- On Monday, the May contract for U.S. West Texas Intermediate futures tumbled into negative territory for the first time ever.
- The June contract for WTI, which is much more actively traded and tends to be more indicative of how Wall Street views the price of oil, stood at $15.75 a barrel on Tuesday, around 22% lower.
- It comes at a time when the market is awash with crude, storage tanks are being filled and the coronavirus crisis continues to ravage global demand.
Saudi Arabia will be best positioned to weather the impact of an unprecedented collapse in U.S. oil prices, energy analysts told CNBC on Tuesday.
It comes at a time when the market is awash with crude, storage tanks are being filled and the coronavirus crisis continues to ravage global demand.
On Monday, the May contract for U.S. West Texas Intermediate futures tumbled into negative territory for the first time ever.
The contract, which expires on Tuesday, traded at negative $4 a barrel during afternoon deals. Remarkably, this means traders would effectively have to pay to get the oil taken off their hands. The May contract of WTI had settled at a discount of $37.63 on Monday.
The historic collapse in the market for crude oil futures was thought to have been exaggerated by the contract's imminent expiration. The June contract for WTI, which is much more actively traded and tends to be more indicative of how Wall Street views the price of oil, stood at $15.75 a barrel on Tuesday, around 22% lower.
International benchmark Brent crude traded at $20.64 a barrel Tuesday morning, over 19% lower.
"Saudi Arabia and Russia have both won here, but it's a very pyrrhic victory," Dave Ernsberger, global head of commodities pricing at S&P Global Platts, told CNBC's "Squawk Box Europe" on Tuesday.
Riyadh and Moscow have long had U.S. shale output "in their sights," Ernsberger continued, but "they need to look over their shoulder because Brent is not far behind, other crude benchmarks are not far behind, and the world is running out of storage."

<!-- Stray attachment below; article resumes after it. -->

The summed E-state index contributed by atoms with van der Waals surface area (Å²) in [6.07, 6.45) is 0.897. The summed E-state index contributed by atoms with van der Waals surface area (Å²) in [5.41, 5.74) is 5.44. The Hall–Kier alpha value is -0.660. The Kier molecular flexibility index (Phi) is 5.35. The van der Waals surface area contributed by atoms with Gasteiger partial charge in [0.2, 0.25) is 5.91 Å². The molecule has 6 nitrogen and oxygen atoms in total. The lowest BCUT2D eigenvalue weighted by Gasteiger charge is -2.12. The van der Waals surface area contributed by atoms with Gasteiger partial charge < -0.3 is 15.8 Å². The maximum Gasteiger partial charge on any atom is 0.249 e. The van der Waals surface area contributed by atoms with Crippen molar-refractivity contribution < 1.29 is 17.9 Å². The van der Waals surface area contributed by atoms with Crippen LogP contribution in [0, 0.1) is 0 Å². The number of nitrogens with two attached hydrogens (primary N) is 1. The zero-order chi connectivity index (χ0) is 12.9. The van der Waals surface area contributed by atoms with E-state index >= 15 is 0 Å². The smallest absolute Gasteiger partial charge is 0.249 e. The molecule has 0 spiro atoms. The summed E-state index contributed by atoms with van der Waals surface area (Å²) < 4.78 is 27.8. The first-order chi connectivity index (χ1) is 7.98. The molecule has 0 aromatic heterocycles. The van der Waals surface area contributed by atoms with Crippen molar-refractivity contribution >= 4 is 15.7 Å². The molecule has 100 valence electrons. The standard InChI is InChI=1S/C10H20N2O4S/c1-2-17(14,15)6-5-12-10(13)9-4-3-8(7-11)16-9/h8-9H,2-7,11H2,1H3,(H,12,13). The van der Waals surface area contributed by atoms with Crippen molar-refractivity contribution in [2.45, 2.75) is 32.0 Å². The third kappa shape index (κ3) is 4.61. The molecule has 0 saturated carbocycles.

The Covid-19 pandemic has meant countries around the world have effectively had to shut down, with many governments imposing restrictive measures on the daily lives of billions of people.
It has created an extreme demand shock in energy markets, with storage space — both onshore and offshore — quickly filling up.
In the U.S., the situation is thought to be particularly acute, with storage facilities at the country's main delivery point in Cushing, Oklahoma expected to be full within weeks.
"So, what we saw in Oklahoma yesterday, not unlike the virus in Wuhan, we can see the oil market virus spread to the rest of the world very quickly here," Ernsberger said.
"Our estimates are the total inventory in the world could be exceeded by the end of May (or the) beginning of June," he predicted, before warning Saudi Arabia and Russia should keep their celebrations "short and brief."
An energy alliance between OPEC kingpin Saudi Arabia and non-OPEC leader Russia, sometimes referred to as OPEC+, agreed earlier this month to take 9.7 million barrels per day of crude off the market from May 1.
It is the largest single output cut in the group's history, but analysts still do not expect it to comprehensively alleviate oversupply concerns.
"Ultimately, Saudi is a winner," Christian Malek, the head of EMEA oil and gas equity research at J.P. Morgan, told CNBC's "Squawk Box Europe" on Tuesday.
"They have managed to get out the door early selling oil while there was demand and then retracted that in their latest cut — which we view as a weak deal," he added.
Malek argued the "only way out" for oil markets was for OPEC+ to negotiate a much deeper output cut, suggesting Riyadh should consider production levels as low as 6 million barrels per day.
The next OPEC+ meeting is scheduled to take place on June 10.
"I think the situation is as follows, the Saudis recognize that they have one last big cycle coming, they want to make sure they position for that but equally they have a very important relationship with the U.S. — and particularly Trump," Malek said.
"On balance, I would argue that their relationship is a critical path to this negotiation around oil but ultimately it is not the holy grail. I think Saudi will look to negotiate and if it doesn't work and Trump's not re-elected, they do win on the oil side," he added.